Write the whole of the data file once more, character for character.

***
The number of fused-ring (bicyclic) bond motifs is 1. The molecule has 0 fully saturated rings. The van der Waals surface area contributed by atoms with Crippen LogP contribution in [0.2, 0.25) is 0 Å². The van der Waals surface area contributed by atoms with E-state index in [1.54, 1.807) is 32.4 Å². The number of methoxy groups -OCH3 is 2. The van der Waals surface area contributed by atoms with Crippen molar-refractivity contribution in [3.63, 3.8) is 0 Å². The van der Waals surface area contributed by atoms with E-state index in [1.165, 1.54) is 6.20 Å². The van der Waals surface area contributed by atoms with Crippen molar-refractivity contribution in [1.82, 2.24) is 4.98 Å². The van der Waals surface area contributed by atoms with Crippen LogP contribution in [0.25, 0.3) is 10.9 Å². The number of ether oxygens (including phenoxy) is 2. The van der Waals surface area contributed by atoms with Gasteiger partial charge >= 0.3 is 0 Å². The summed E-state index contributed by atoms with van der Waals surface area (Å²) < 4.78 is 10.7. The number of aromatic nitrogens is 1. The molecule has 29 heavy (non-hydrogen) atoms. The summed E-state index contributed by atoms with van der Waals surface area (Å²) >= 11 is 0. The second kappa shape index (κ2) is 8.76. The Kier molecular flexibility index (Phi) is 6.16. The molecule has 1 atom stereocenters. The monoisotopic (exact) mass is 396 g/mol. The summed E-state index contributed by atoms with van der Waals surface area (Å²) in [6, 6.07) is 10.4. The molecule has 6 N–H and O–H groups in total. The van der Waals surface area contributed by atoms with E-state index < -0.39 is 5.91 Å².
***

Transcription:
The number of fused-ring (bicyclic) bond motifs is 1. The molecule has 0 fully saturated rings. The van der Waals surface area contributed by atoms with Crippen LogP contribution in [0.2, 0.25) is 0 Å². The van der Waals surface area contributed by atoms with E-state index in [1.54, 1.807) is 32.4 Å². The number of methoxy groups -OCH3 is 2. The van der Waals surface area contributed by atoms with Crippen molar-refractivity contribution in [3.63, 3.8) is 0 Å². The van der Waals surface area contributed by atoms with E-state index in [1.165, 1.54) is 6.20 Å². The van der Waals surface area contributed by atoms with Crippen molar-refractivity contribution in [1.82, 2.24) is 4.98 Å². The van der Waals surface area contributed by atoms with Crippen LogP contribution in [0.25, 0.3) is 10.9 Å². The number of ether oxygens (including phenoxy) is 2. The van der Waals surface area contributed by atoms with Gasteiger partial charge >= 0.3 is 0 Å². The summed E-state index contributed by atoms with van der Waals surface area (Å²) < 4.78 is 10.7. The number of aromatic nitrogens is 1. The molecule has 29 heavy (non-hydrogen) atoms. The summed E-state index contributed by atoms with van der Waals surface area (Å²) >= 11 is 0. The second kappa shape index (κ2) is 8.76. The Kier molecular flexibility index (Phi) is 6.16. The molecule has 1 atom stereocenters. The monoisotopic (exact) mass is 396 g/mol. The summed E-state index contributed by atoms with van der Waals surface area (Å²) in [6, 6.07) is 10.4. The molecule has 6 N–H and O–H groups in total. The van der Waals surface area contributed by atoms with E-state index < -0.39 is 5.91 Å².